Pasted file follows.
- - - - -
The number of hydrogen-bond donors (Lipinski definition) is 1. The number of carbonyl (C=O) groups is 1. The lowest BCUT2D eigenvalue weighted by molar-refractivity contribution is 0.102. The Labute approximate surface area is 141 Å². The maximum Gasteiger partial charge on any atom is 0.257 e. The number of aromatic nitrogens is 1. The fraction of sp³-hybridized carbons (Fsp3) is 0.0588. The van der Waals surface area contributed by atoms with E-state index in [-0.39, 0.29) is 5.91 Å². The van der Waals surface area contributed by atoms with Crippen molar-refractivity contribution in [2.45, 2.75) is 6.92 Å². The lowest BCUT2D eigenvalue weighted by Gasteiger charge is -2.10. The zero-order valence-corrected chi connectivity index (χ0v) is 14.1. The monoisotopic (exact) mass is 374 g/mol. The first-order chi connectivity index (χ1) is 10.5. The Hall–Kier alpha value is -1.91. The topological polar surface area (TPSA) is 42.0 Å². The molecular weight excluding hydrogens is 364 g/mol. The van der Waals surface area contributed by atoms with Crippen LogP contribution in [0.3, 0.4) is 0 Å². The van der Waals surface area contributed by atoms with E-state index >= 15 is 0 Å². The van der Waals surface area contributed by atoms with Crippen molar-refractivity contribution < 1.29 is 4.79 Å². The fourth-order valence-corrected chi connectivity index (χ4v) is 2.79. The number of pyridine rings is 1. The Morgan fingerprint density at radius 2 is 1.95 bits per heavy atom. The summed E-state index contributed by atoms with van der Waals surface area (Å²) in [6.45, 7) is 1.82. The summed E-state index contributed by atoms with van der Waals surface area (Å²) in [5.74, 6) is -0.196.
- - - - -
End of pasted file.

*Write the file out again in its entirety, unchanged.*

The number of hydrogen-bond donors (Lipinski definition) is 1. The number of carbonyl (C=O) groups is 1. The lowest BCUT2D eigenvalue weighted by molar-refractivity contribution is 0.102. The Labute approximate surface area is 141 Å². The maximum Gasteiger partial charge on any atom is 0.257 e. The number of aromatic nitrogens is 1. The fraction of sp³-hybridized carbons (Fsp3) is 0.0588. The van der Waals surface area contributed by atoms with E-state index in [-0.39, 0.29) is 5.91 Å². The van der Waals surface area contributed by atoms with Crippen molar-refractivity contribution in [2.45, 2.75) is 6.92 Å². The lowest BCUT2D eigenvalue weighted by Gasteiger charge is -2.10. The zero-order valence-corrected chi connectivity index (χ0v) is 14.1. The monoisotopic (exact) mass is 374 g/mol. The first-order chi connectivity index (χ1) is 10.5. The Hall–Kier alpha value is -1.91. The topological polar surface area (TPSA) is 42.0 Å². The molecular weight excluding hydrogens is 364 g/mol. The van der Waals surface area contributed by atoms with Crippen LogP contribution in [0.3, 0.4) is 0 Å². The van der Waals surface area contributed by atoms with E-state index >= 15 is 0 Å². The van der Waals surface area contributed by atoms with Crippen molar-refractivity contribution < 1.29 is 4.79 Å². The fourth-order valence-corrected chi connectivity index (χ4v) is 2.79. The number of pyridine rings is 1. The Morgan fingerprint density at radius 2 is 1.95 bits per heavy atom. The summed E-state index contributed by atoms with van der Waals surface area (Å²) in [6.45, 7) is 1.82. The summed E-state index contributed by atoms with van der Waals surface area (Å²) in [5.74, 6) is -0.196.